FIG. 2 is an enlarged cross-section, partially broken away, of portions of the catheter illustrated in FIG. 1; and
FIGS. 3a, 3b, 3c and 3d are elevational illustrations of tubing as it is progressively processed to transform same into the thin-walled, flexible tube which is a component of the catheters made in accordance with the invention.
A catheter illustrative of the type of medical device suitable for employment of the present invention is illustrated in FIG. 1. The particular illustrated catheter is one designed for percutaneous transluminal coronary angioplasty procedures, and it is of a so-called coaxial design. An inner tube, generally designated as 21 is coaxially positioned within an outer tube assembly, generally designated as 22, in accordance with generally known practices. Conventional inner tube 21 includes an elongated shaft 23 which provides a passageway for a guidewire 29.
Coaxially positioned over the inner tube 21 is the outer tube assembly 22 which includes a medical device balloon member 26, the outer tube assembly 22 providing a passageway for controlling the inflation and deflation of the medical device balloon member 26. A suitable branched connector of known construction having branches 24 and 24a facilitates manipulation of the guidewire 29 and linkage to a known device for passing pressurized inflation fluid, such as saline solution, into and through the catheter and into the medical device balloon member 26 when it is desired to inflate the balloon member 26. A guiding catheter 25 is also illustrated in a typical position as it is used in connection with the invention.
With more particular reference to the outer tube assembly 22, in addition to the branched connector and the medical device balloon member 26, this assembly further includes an elongated catheter body shaft or tube 27 and a thin-walled, flexible tube 28. In the illustrated embodiment, the thin-walled, flexible tube 28 serves as a connecting shaft between the elongated body shaft or tube 27 and the medical device balloon 26. It could also be used as a connection to other tip members which do not include a balloon. It will be appreciated that the thin-walled, flexible tube 28 is positioned distally of the elongated body shaft or tube 27.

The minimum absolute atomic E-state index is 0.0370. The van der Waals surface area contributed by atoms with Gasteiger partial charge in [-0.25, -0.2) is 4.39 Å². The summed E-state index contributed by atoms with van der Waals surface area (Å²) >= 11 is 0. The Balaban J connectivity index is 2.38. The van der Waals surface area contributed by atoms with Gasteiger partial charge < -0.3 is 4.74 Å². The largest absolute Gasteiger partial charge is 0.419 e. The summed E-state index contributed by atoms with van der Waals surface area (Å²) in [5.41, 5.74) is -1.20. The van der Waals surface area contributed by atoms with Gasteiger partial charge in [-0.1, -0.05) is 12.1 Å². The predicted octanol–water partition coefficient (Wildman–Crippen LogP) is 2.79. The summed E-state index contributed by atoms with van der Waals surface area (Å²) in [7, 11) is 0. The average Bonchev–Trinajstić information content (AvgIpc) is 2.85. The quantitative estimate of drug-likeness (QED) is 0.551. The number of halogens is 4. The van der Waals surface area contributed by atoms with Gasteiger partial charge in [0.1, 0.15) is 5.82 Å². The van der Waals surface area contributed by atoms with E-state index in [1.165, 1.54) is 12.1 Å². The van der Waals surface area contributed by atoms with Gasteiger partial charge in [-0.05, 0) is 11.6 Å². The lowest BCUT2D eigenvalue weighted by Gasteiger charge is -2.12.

In an important aspect of this invention, the thin-walled flexible tube 28 imparts minimal stiffness to the tip or distal end portion of the catheter assembly while also providing it with exceptional burst strength. Because of the minimal stiffness imparted by the thin-walled flexible tube 28, the stiffness of the tip or distal end portion of the catheter assembly is controlled by the material of the inner tube 21 which is coaxially positioned within the thin-walled flexible tube 28 when the outer tube assembly 22 is guided through the pathway within the body passageways or vessels which is mapped out by the guidewire 29. The distal end portion of the balloon member 26 or other tip member is secured such as by heat sealing, adhesive or the like to the distal end portion of the inner tube 21. Because of this exceptional flexibility of the thin-walled flexible tube 28 at the distal location at which bending is extremely important, the elongated body shaft 27 can be designed to be as stiff as desired for maximum pushability and strength.
Elongated body shaft 27 has a stiffness substantially greater than the minimal stiffness of the thin-walled flexible tube 28. A typical minimum flexural modulus is on the order of about 100,000 psi. Burst pressure will be at least about 200 psi, preferably at least about 400 psi. When the catheter assembly is of the PTCA type, the wall thickness of the extruded polymer elongated body shaft 27 will range between about 0.002 inch and about 0.006 inch. After extrusion and annealing, shaft 27 typically has a yield point of greater than 3400 psi.